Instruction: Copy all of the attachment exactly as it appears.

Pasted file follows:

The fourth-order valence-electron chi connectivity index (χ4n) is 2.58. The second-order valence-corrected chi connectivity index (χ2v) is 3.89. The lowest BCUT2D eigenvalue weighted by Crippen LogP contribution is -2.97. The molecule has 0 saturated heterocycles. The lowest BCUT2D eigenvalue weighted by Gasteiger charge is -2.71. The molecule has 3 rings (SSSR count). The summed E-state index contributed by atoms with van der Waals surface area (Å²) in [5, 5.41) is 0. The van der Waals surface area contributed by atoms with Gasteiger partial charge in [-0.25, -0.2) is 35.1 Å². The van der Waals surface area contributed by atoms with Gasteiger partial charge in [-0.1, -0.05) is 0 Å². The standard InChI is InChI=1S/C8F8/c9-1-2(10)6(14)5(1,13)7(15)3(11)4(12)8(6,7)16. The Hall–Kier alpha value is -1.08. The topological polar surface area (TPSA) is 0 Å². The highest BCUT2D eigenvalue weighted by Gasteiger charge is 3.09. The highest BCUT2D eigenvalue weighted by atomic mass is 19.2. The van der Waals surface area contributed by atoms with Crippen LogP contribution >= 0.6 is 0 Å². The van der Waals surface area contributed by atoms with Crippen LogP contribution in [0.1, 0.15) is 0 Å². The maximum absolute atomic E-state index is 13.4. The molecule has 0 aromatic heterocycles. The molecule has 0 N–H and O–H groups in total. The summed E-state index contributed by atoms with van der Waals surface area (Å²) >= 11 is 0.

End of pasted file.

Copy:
The fourth-order valence-electron chi connectivity index (χ4n) is 2.58. The second-order valence-corrected chi connectivity index (χ2v) is 3.89. The lowest BCUT2D eigenvalue weighted by Crippen LogP contribution is -2.97. The molecule has 0 saturated heterocycles. The lowest BCUT2D eigenvalue weighted by Gasteiger charge is -2.71. The molecule has 3 rings (SSSR count). The summed E-state index contributed by atoms with van der Waals surface area (Å²) in [5, 5.41) is 0. The van der Waals surface area contributed by atoms with Gasteiger partial charge in [-0.25, -0.2) is 35.1 Å². The van der Waals surface area contributed by atoms with Gasteiger partial charge in [-0.1, -0.05) is 0 Å². The standard InChI is InChI=1S/C8F8/c9-1-2(10)6(14)5(1,13)7(15)3(11)4(12)8(6,7)16. The Hall–Kier alpha value is -1.08. The topological polar surface area (TPSA) is 0 Å². The highest BCUT2D eigenvalue weighted by Gasteiger charge is 3.09. The highest BCUT2D eigenvalue weighted by atomic mass is 19.2. The van der Waals surface area contributed by atoms with Crippen LogP contribution >= 0.6 is 0 Å². The van der Waals surface area contributed by atoms with Crippen LogP contribution in [0.1, 0.15) is 0 Å². The maximum absolute atomic E-state index is 13.4. The molecule has 0 aromatic heterocycles. The molecule has 0 N–H and O–H groups in total. The summed E-state index contributed by atoms with van der Waals surface area (Å²) >= 11 is 0.